I’ve always been a lover of Macklemore. I probably listened to “Thrift Shop” a good hundred times in one sitting. When I came out to my brother, he didn’t know how to react until he heard “Same Love”—and then he came to every GSBA meeting during my senior year in high school. I put on “White Walls” anytime I’m given the aux cord, and I used to fall asleep to “Neon Cathedral.” But as much as I love his music, I don't think any of his songs should have been written.
During the 19th century, blackface took extreme popularity. White men would paint charcoal over their faces, go on stage and portray caricatures of black men and women. They would imitate black vernacular and (unsuccessfully) reproduce dance moves that the black Americans had created. The whole point of blackface minstrelsy was to assert white control over black culture—a culture that ran contrary to the hegemonic white sensibilities of that time. The idea of black men having large penises, for example, originated from minstrelsy with the purpose to portray black men as sexually hungry deviants. With blackface, white men were able to construct their own version of blackness, and its resemblance to reality held little bearing; it was about maintaining white supremacy and derailing whites from miscegenation.
And while blackface is a thing of the past, and as a society we would deem such a performance as a complete scandal, we still must ask ourselves this: are there white people today, who go on stage and imitate black American vernacular and black American dance moves? Who that, Who that? I-G-G-Y. Iggy Azalea's whole career is performing blackface, particularly in the way she decides to speak when she raps. This is a woman who has an Australian accent, but when she raps, she is trying to imitate an African-American. She is putting on a persona that she has no right to portray because she has never lived her life as an African-American. She attempts to replicate the hip-hop theme of black struggle with experiences that never actually happened to her. Admittedly, I was a big fan of her song “Work,” and you can imagine my surprise when I found out that she was not, in fact, “16 in the middle of Miami.”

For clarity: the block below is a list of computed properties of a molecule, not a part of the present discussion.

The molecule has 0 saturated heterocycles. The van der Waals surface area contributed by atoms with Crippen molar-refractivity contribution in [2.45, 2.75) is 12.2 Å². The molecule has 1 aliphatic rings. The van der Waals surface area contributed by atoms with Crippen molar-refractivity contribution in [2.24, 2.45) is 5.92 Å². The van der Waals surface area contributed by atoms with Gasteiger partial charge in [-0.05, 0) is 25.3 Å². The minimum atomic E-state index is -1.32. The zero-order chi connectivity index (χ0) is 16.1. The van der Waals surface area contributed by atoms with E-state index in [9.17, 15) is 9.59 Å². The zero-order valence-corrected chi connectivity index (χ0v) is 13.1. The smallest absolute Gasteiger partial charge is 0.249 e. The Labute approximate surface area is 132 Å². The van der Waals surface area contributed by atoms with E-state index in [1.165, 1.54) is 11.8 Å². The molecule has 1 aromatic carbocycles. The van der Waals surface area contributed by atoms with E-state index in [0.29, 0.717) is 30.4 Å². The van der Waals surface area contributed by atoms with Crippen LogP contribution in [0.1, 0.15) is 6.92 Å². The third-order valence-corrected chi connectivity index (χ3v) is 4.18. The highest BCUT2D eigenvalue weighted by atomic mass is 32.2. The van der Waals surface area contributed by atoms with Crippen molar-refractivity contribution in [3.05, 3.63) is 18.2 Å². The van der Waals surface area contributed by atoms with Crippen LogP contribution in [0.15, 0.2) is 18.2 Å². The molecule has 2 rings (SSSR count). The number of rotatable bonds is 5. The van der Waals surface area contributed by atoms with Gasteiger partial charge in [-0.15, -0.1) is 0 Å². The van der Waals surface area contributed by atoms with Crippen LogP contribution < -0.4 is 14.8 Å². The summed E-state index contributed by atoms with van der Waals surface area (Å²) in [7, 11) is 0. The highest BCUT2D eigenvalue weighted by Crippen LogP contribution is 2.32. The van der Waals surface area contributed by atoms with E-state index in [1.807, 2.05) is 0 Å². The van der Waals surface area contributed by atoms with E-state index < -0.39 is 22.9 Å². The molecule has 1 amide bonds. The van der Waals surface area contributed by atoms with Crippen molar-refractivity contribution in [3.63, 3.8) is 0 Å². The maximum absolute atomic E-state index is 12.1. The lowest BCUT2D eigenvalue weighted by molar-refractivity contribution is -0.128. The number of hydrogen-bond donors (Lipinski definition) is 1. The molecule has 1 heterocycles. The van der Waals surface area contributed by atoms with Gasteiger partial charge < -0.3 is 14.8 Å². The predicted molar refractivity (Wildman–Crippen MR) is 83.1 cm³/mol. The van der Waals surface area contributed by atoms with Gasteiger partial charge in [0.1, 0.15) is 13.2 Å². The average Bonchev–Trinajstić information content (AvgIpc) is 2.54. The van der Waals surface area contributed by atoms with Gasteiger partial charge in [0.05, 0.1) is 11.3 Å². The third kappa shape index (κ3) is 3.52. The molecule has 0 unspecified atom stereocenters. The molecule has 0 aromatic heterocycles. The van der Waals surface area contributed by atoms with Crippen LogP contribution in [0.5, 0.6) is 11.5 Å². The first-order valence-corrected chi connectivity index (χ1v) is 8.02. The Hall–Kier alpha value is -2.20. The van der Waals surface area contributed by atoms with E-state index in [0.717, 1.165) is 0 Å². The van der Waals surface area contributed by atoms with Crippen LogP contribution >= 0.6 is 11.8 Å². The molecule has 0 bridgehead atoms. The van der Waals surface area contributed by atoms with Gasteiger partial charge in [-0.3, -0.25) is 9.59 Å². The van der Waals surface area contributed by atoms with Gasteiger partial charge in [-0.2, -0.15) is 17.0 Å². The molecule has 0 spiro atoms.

And while this all might seem harmless, it is a serious problem for the black community. Hip-hop was created as an act of rebellion against white supremacy. It was meant to express the pain and heartache of living under a racist society. Jay Z wasn’t a drug dealer because it was a fun thing to do; he was a drug dealer because for a period of time, that was his only means of surviving. When we trivialize black struggle (or glorify it), we forget that real problems are occurring. When Iggy Azalea imitates a black person, she is perpetuating an essentialist image of what an African-American is. And just like blackface, she is given an absurd amount of control over what that image is without much limitation or sensitivity to a whole community of people.
And I’m sure many of Azalea’s fans (I don’t know how many are left) would say that she is celebrating black culture, but I always had a problem anytime such an argument was brought up. It is very hard for me to believe that there can be a genuine 'celebration' of an oppressed people, especially when the people celebrating that culture are the oppressors themselves, who, holistically speaking, have no proactive desire to disdain their power. When the oppressers 'celebrate' the culture of the oppressed, they can manipulate it to further secure their social, political and economic domination—and maintain white hegemony.
This isn’t to say that white rap has no value. But the problem is that hip-hop was not meant to become pop culture. It was a tool used to express and demonstrate opposition to society. When something inherently rebellious becomes pop culture and becomes part of the society that it was meant to oppose, it loses all power. The voice of the black community is lost. Even more troubling, when rap becomes pop culture, it also becomes a product for the consumer. Black artists create rap that will resonate with white audiences who will buy their albums and go to their tours. White people weren’t the only ones who participated in blackface. Black men would put charcoal on themselves as well and act the black persona that the white audiences wanted to see. It’s history repeating itself.
As for Macklemore, I see him as a white man who enjoys the art of hip-hop. He has studied the great ones and he too wants to partake in it. But unfortunately, my fear with Macklemore is that rap becomes a white entity—with the imitation of black culture becoming more valuable than the actual thing. The fact that he won a Grammy for Best Rap Album over Kendrick Lamar is already a sign that the white presence in black culture is more valued than actual blacks doing it. Yes, I love Macklemore’s music, but unlike Kendrick Lamar, Macklemore doesn’t have to experience black struggle. He hasn’t experienced racial prejudice—nor has racial prejudice hurt him physically (through the means of police brutality), nor has it hurt him financially. These were the original themes of hip-hop. And Macklemore has the ability to participate in his own version of hip-hop without actually dealing with black issues.
At this rate, with hip-hop becoming the new blackface, I can only argue that black music will totally lose its oppositional power. When rebellion becomes part of white hegemony, it is no longer rebellion, but a normalized part of our society.
Gregory Ochiagha is a New Yorker, majoring in media studies with a focus on racial representation.